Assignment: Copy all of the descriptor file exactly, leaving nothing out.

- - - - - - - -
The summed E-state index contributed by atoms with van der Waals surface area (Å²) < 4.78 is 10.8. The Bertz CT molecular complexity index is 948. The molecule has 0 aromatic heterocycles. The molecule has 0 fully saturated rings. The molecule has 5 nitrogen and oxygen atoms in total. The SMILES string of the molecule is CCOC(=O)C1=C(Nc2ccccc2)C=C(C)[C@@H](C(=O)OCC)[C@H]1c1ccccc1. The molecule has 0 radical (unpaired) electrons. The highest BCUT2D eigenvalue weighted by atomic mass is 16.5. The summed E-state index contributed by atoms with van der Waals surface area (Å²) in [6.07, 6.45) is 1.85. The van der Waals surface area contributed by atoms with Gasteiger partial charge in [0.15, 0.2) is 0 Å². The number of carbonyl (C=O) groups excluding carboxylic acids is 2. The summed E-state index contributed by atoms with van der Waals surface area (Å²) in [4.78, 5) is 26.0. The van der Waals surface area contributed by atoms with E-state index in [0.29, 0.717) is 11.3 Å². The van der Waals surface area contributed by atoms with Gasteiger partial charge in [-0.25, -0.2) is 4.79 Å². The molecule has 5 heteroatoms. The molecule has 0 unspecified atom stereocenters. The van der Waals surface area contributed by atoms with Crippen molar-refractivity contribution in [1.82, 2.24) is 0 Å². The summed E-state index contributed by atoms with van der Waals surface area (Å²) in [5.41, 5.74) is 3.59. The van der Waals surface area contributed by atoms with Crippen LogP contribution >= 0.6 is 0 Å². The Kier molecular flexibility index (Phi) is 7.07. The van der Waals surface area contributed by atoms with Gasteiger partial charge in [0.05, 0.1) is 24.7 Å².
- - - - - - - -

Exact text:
The summed E-state index contributed by atoms with van der Waals surface area (Å²) < 4.78 is 10.8. The Bertz CT molecular complexity index is 948. The molecule has 0 aromatic heterocycles. The molecule has 0 fully saturated rings. The molecule has 5 nitrogen and oxygen atoms in total. The SMILES string of the molecule is CCOC(=O)C1=C(Nc2ccccc2)C=C(C)[C@@H](C(=O)OCC)[C@H]1c1ccccc1. The molecule has 0 radical (unpaired) electrons. The highest BCUT2D eigenvalue weighted by atomic mass is 16.5. The summed E-state index contributed by atoms with van der Waals surface area (Å²) in [6.07, 6.45) is 1.85. The van der Waals surface area contributed by atoms with Gasteiger partial charge in [0.15, 0.2) is 0 Å². The number of carbonyl (C=O) groups excluding carboxylic acids is 2. The summed E-state index contributed by atoms with van der Waals surface area (Å²) in [4.78, 5) is 26.0. The van der Waals surface area contributed by atoms with E-state index in [0.29, 0.717) is 11.3 Å². The van der Waals surface area contributed by atoms with Gasteiger partial charge in [-0.25, -0.2) is 4.79 Å². The molecule has 5 heteroatoms. The molecule has 0 unspecified atom stereocenters. The van der Waals surface area contributed by atoms with Crippen molar-refractivity contribution in [1.82, 2.24) is 0 Å². The summed E-state index contributed by atoms with van der Waals surface area (Å²) in [5.41, 5.74) is 3.59. The van der Waals surface area contributed by atoms with Crippen LogP contribution >= 0.6 is 0 Å². The Kier molecular flexibility index (Phi) is 7.07. The van der Waals surface area contributed by atoms with Gasteiger partial charge in [0.05, 0.1) is 24.7 Å².